Chaos Runs increase the available Chaos Level, Wonderlands’ version of Mayhem Mode. As the Chaos levels increase, so do enemies’ health and damage as well as XP, gold, and loot luck. Additionally, when playing on a Chaos difficulty, weapons will have a chance to spawn as chaotic – a more powerful version compared to its normal counterpart. Ultimately, this loot grind is what will keep most players coming back for more.

The Final Word

Tiny Tina’s Wonderlands isn’t a masterclass in game design or storytelling, but it is a notable improvement over Gearbox Studio’s previous entries. Multiple quality of life additions, like holding down the melee button to just keep swinging as well as changing the Mayhem Mode difficulties to the new and less confusing Chaos Levels, are a great step forward. The weapons feel more inventive than before, and the addition of spells make combat more fun and engaging. It’s unfortunate that the story fails to live up to the events in Assault on Dragon’s Keep but it’s still more memorable than what Gearbox has recently done. The fact that Chaos Runs are randomized and offer a rogue-like mix already makes it one of the strongest launches for endgame play.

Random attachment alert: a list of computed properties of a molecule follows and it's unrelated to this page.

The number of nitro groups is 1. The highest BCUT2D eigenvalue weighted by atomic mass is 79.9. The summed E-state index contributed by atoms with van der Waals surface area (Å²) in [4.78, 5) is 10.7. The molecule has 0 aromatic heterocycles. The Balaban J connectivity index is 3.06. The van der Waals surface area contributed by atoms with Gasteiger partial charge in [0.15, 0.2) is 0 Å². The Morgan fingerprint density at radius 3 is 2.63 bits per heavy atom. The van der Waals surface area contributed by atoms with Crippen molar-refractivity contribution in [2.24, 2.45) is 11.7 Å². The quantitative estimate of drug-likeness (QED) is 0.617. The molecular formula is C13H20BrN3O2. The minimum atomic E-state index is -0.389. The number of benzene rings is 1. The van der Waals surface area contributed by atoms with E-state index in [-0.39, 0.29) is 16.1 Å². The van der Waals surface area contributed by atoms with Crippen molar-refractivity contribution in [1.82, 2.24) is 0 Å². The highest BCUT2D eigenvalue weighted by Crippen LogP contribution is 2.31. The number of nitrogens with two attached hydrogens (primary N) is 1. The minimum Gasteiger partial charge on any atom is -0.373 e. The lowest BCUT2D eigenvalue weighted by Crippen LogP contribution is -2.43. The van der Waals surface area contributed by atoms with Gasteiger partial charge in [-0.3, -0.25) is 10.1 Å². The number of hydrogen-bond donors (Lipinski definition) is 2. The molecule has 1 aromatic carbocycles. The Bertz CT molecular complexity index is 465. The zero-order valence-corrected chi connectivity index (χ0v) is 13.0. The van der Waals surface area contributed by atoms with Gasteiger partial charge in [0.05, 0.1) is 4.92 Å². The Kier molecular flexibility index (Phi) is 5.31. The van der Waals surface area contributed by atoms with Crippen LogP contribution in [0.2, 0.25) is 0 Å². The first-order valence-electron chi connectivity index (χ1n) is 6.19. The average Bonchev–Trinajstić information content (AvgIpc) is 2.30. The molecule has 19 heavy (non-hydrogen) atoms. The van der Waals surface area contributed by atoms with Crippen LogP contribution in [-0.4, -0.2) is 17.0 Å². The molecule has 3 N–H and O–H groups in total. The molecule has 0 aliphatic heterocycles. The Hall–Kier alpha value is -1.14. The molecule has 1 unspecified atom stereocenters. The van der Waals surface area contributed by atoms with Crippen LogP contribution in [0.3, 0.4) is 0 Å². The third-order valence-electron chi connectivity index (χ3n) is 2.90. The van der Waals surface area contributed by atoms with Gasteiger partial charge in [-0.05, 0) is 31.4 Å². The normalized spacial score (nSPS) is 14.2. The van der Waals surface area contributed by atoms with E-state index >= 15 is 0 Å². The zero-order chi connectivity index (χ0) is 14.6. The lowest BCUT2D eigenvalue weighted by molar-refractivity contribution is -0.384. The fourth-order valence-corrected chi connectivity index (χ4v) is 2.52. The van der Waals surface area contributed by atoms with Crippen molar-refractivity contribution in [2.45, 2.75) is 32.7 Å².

Better still, Wonderlands offers cross-play across PlayStation, Xbox, and PC when it launches on March 25 so you’ll be able to play with your friends no matter what system they prefer. Additionally, Wonderlands also supports split-screen on consoles so you’ll be able to play locally if that’s your jam too. Gearbox really listened to fan feedback from its launch of Borderlands 3 and is making sure that Tiny Tina’s Wonderlands is launching as feature-complete as possible. If you’re a fan of looter-shooter mayhem, or are looking for a new co-op adventure set in swords and sorcery (and guns) then I would strongly recommend playing Tiny Tina’s Wonderlands. Now, who’s ready to riggidy-roleplay? ROLE FOR INITIATIVE, SUCKERS!

8.5 Great
  • Great Gunplay and Spells
  • Endgame is Enjoyable
  • Amazing VO Performances
  • Cross-Play and Split-Screen Support
  • Melee is Underwhelming
  • Story is Only Surface-Level


Garrick Durham-Raley

Garrick is a doting father of two and devoted husband. When he's not busy playing Final Fantasy XIV, he can usually be found drifting between a dozen different MMOs. His favorite game of all time is Diablo II and he is trepidatiously excited for Diablo IV.